A Lovely Mummy

In response to Queer Coolie’s Nobody Puts Mommy In The Closet, I wanted to write a more in-depth piece about how I feel my mother’s experience was during my coming out process.  I wanted to do this since, in previous pieces, I have only briefly spoken about my mother’s point of view, and QC rightly called for us to have better understandings of our parents sometimes, especially when they seem to have good intentions.

I have noticed that straight desi girls and ladies, sometimes the ones who haven’t been through trials, often have weak relationships with their mothers or “just-for-show” relationships with their mothers.  These friends often seem jealous of the fact that I am close to my mother.  What they do not realize is that it took my mother a long time to come to understand me, her youngest daughter.  It was a rickety journey after which she became my lovely little mummy.

When I came out to her she gave me the “it’s just a phase” response, and the “how do you know if you’ve never had sex” spiel.  My western queer friends had equipped me with knowledge of how to lash back at her, but only with the knowledge they had acquired from their western experiences… and it didn’t exactly help me or my poor mummy.

The thing is, it was my own mum who taught me to respect women and to see women as beautiful.  It was my mum who would always point out how gorgeous different women we knew were, based on their personality or looks, and not just the light-skinned skinny girls!  And maybe she realizes that when I agreed with her that the girl was pretty I meant more than just that.  I mean, she’s my mum; she knows me.

I also think she knows that a lot of who I am is because of her, and I don’t think she thinks its a bad thing – she’s not that sad – but maybe she has some regrets.  After all, we both have the same history of going to all-girls schools, and my mum told me that when she was at boarding school in India she knew girls that fell in love with each other but she thought that it was just because there weren’t any boys around.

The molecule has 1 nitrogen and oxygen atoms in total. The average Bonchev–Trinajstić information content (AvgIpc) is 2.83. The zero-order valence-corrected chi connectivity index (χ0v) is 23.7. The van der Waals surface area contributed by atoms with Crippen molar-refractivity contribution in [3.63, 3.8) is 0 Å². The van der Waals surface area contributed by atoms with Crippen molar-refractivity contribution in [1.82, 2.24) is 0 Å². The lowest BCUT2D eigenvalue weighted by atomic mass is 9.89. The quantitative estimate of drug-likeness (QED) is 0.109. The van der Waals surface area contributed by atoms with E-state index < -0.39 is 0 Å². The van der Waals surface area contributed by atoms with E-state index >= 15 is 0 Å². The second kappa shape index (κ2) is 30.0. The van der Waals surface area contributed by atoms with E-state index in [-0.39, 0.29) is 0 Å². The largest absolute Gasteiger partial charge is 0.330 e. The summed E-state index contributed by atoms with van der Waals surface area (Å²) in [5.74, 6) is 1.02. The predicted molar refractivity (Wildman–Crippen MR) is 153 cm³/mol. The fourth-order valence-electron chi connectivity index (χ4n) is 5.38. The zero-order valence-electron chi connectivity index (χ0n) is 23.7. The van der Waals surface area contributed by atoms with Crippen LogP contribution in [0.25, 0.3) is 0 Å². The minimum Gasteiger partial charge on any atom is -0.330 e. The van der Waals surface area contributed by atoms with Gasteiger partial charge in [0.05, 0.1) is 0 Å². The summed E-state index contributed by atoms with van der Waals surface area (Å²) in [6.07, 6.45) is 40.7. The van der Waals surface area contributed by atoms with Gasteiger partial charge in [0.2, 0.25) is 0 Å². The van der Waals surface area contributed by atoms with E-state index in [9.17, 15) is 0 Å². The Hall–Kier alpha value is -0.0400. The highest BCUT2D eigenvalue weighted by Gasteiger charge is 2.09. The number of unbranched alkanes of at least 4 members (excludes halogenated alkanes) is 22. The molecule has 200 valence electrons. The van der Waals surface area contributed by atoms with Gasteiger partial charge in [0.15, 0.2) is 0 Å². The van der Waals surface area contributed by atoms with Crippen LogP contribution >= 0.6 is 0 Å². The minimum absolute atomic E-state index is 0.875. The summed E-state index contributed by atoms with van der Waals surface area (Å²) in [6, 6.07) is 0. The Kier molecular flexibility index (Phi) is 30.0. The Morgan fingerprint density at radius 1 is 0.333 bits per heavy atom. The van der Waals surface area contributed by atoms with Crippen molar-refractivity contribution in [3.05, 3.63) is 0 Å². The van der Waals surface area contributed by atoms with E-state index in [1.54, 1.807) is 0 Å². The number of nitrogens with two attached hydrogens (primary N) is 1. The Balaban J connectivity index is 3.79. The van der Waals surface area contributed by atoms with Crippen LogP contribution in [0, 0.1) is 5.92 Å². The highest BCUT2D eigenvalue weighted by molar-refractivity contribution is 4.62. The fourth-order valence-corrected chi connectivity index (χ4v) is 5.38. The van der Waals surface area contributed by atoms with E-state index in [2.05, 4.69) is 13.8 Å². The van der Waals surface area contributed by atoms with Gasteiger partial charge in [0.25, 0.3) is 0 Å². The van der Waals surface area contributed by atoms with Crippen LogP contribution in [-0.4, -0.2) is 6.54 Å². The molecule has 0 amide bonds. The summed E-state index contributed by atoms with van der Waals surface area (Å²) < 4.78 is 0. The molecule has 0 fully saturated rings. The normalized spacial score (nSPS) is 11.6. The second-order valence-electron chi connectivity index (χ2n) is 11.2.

At the same time, it was my mum who taught me to not take people relationships for granted and to assume that all relationships consist of a man and a woman.  In England and in Southern Illinois, our neighbors were lesbians and my mum was so cute attending an all-lesbian book club with our neighbors in Southern Illinois.  But then what happened when her own daughter came out?

I was confused because I could have sworn that she had told me that she would have been okay if my brother had brought home a boy, but I guess she didn’t mean it.  “So what if he’s gay?” is the sort of the thing that my mum says because she has learnt “liberal thinking” from my dad, but when I came out to her, her first instinct was to protect me from the Indian community in Southern Illinois and I was defensive towards her lack of joyfulness.

Anyway, we’ve been through a lot since then and she has come to accept that I am just not as predictable as she would like, and I also accept that she will always ironically predict my feelings a bit more than the rest of the world ever can or will.  She is the only one who knows how much my epilepsy hurts me.  My mum and I have been in sync a lot lately, and I think my epilepsy has helped us in that way.  My epilepsy has made me realize how much my mother really does love me, whereas my queerness made me feel as if she did not.

My friends have slowly slipped away and perhaps just due to the emotional side effects of the many medications, I feel as though they have left me.  However my mum has helped me and my partner make the rough transitions from seizures to more seizures, from medications to different medications.  And she has accepted our undeniable queerness in that arms-outstretched desi-mummy kind of way, or at least I think she has.

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Anurag is a queer, feminist, social worker-to-be. Currently residing in the cornfields of Illinois.  Fierce, emotional and reclaiming the brown-ness. 

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